How to Start a Crop Swap

Backyard gardeners and urban homesteaders are coming together to share excess produce in increasingly popular local meet-ups known as crop swaps, where neighbors exchange, say, beets and greens for apples and squash. Some crop swaps include trades for honey, eggs, flowers, and preserved or prepared foods, too.

Read How to Start a Crop Swap by Sarah Henry in Shareables.

August 16, 2017 at 10:49 am Leave a comment

Why and How to Shop by Bike

The benefits

1. You save money

I can fit only so much food on my bike when I shop so I buy only what I need. The limited space on my bike makes impulse buys—always processed and almost always packaged in plastic—very difficult unless I eat them on the spot at the store or while riding home, risking my life for chocolate.

2. You eat fresher food

When you shop by bike, because you can bring only so much home, you make a few trips every week rather than one trip every week or two. You have very fresh food on hand, it tastes better and you waste less of it because it has less time to turn before you can eat it. This takes a bit more time than major shopping just once every week or two does, however, on these frequent trips, I can zip in and out with my smaller purchases and often go in the 10-items-or-less aisle. And I’m working some exercise into my shopping too, which I need to do anyway (see #4).

Read Why and How to Shop by Bike at Zero Waste Chef.

August 14, 2017 at 11:07 am Leave a comment

Food Fest / CoTICon/Ontario 150 Culture Stage

Saturday, August 19, 10- 8 from the St. Lawrence River, along Pitt St. right up to Third Street. This year, the food fest is partnering with two other popular events and together they will offer a day of fun in Cornwall. For complete details.

August 11, 2017 at 10:50 am Leave a comment

We’re Teaching Kids the Wrong Ways to Fight Climate Change

Illustration courtesy of Seth Wynes and Kimberly Nicholas, 2017, Environmental Research Letters

When Seth Wynes was teaching high school science in Canada, there was one question his students asked him that he had trouble answering: What can I do to stop climate change? The existence of climate change was an unpleasant surprise for many of them—they had grown up hearing adults talk about things like peak oil in doom-laden tones, so the news that humans would trash the atmosphere before they even reached peak oil filled them with alarm. They wanted to do something.

Then Wynes began comparing their resesarch to climate-related documents aimed at teenagers and adults in the three most high-emitting countries on the list: Canada, Australia, and the United States. He wanted to know—were the actions on his list the same as the actions these documents recommended?

They were not, as Wynes and Nicholas reveal in a paper that was published this week in the journal Environmental Research Letters. The most high-impact actions on his list, like living without a car, avoiding transatlantic flights, and eating a plant-based diet were often ignored entirely in educational climate change materials, which favored less-effective actions like recycling and using more energy-efficient lightbulbs.

Read the full article We’re Teaching Kids the Wrong Ways to Fight Climate Change by Heather Smith at Sierra Club.

August 9, 2017 at 10:37 am Leave a comment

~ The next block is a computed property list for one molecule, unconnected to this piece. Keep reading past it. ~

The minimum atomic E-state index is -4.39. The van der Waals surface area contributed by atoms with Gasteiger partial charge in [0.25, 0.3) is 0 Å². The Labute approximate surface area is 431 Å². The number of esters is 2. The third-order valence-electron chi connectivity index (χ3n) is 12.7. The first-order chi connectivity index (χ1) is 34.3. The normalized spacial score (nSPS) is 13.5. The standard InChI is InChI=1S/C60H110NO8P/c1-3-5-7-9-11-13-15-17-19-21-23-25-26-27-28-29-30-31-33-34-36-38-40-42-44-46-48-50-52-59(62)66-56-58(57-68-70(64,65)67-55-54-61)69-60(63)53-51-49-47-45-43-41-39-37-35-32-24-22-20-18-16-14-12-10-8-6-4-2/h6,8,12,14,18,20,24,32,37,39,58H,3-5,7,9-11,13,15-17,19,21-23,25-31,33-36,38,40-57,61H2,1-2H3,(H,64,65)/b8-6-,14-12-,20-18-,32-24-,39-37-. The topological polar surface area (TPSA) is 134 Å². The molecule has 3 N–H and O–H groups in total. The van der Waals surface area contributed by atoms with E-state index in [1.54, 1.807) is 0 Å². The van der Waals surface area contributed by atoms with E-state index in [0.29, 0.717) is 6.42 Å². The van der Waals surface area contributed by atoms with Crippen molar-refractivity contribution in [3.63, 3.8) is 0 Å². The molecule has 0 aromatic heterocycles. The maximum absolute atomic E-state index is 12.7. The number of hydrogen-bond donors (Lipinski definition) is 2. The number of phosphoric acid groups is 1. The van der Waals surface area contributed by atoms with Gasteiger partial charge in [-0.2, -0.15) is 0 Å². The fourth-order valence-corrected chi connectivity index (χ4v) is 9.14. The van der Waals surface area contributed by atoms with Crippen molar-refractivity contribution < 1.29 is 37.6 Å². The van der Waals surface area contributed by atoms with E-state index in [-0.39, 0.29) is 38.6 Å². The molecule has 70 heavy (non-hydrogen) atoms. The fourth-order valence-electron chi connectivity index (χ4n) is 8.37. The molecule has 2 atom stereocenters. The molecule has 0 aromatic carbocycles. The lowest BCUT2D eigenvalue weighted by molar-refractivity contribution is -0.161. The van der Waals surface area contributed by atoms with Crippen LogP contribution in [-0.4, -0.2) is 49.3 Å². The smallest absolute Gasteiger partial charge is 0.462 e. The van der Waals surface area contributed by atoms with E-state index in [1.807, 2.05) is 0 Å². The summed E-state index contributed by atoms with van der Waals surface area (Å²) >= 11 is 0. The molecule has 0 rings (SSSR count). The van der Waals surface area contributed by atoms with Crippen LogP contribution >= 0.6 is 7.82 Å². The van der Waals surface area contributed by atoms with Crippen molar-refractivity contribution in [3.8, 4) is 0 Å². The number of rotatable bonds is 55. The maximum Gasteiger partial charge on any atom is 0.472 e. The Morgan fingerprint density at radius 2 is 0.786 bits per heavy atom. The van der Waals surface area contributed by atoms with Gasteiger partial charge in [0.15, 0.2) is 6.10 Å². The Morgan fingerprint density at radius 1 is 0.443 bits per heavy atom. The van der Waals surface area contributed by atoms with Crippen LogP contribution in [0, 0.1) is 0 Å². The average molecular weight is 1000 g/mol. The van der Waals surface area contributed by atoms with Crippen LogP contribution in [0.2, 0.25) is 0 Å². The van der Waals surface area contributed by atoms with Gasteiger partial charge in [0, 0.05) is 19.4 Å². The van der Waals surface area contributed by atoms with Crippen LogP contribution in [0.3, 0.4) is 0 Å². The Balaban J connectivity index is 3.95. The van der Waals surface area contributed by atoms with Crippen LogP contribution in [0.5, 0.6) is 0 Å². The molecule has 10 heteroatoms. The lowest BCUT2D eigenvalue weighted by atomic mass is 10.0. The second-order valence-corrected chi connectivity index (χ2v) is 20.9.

Central Canada pounded by ‘severe hardships’ as flooding continues

 A new report shows high water levels and floods are still pounding Central Canada and causing “severe hardships” to residents and business owners, almost three months after a joint Canada-United States body warned of “major coastal flooding.”

Water is rushing into Lake Ontario at “close to record-high values for this time of year,” the board has said, complicating an effort it began in June to drain the lake at “unprecedented” rates.

The extended period of high water is in line with warnings from both politicians and Canadian scientists, who have anticipated that climate change will increase the “frequency and severity of extreme weather events” such as floods, heat waves and droughts.

Read the full article Central Canada pounded by ‘severe hardships’ as flooding continues by Carl Meyer at the National Observer.

August 7, 2017 at 10:50 am Leave a comment

Eastern Ontario Garlic Festival (new venue)

Sunday August 27, 11:00 – 4:00 Nav Centre 1950 Montreal Road, Cornwall, Cornwall is 1 hour from Montreal and Ottawa From garlic and farmers market producers, to artisans and live musical entertainment. A corn roast, a beer and wine garden, local foodies, workshops, and more are all part of this year’s 150th Celebration of Everything Local. Check out the web site.

August 4, 2017 at 12:06 pm Leave a comment

Now’s the Time to Think About Your Fall Garden

Image result for garden carrots

Cool autumn weather favors a long list of leafy greens and root crops, from spinach and kale to radishes and rutabagas. Planting fall crops may be the last thing on your mind during the dog days of summer, but growing a garden to maturity before cold weather sets in means getting started in mid- to late-summer, just as the first warm-weather crops start to peter out.

It’s easiest to start fall crops in flats rather than sow the seeds directly in the ground, so you can start them in a partially shaded area outdoors or in a sunny window indoors. The seedbed needs to remain evenly moist for germination to occur, which may require watering several times a day if temperatures are in the 90s. Alternatively, string up a canopy of shade cloth over a bed and start them directly where they are to grow.

Get inspired for your fall garden with the list of cool weather crops below. The approximate days to maturity are given for each crop.

Read the full article Now’s the Time to Think About Your Fall Garden by Brian Barth at Modern Farmer.

August 2, 2017 at 10:33 am Leave a comment

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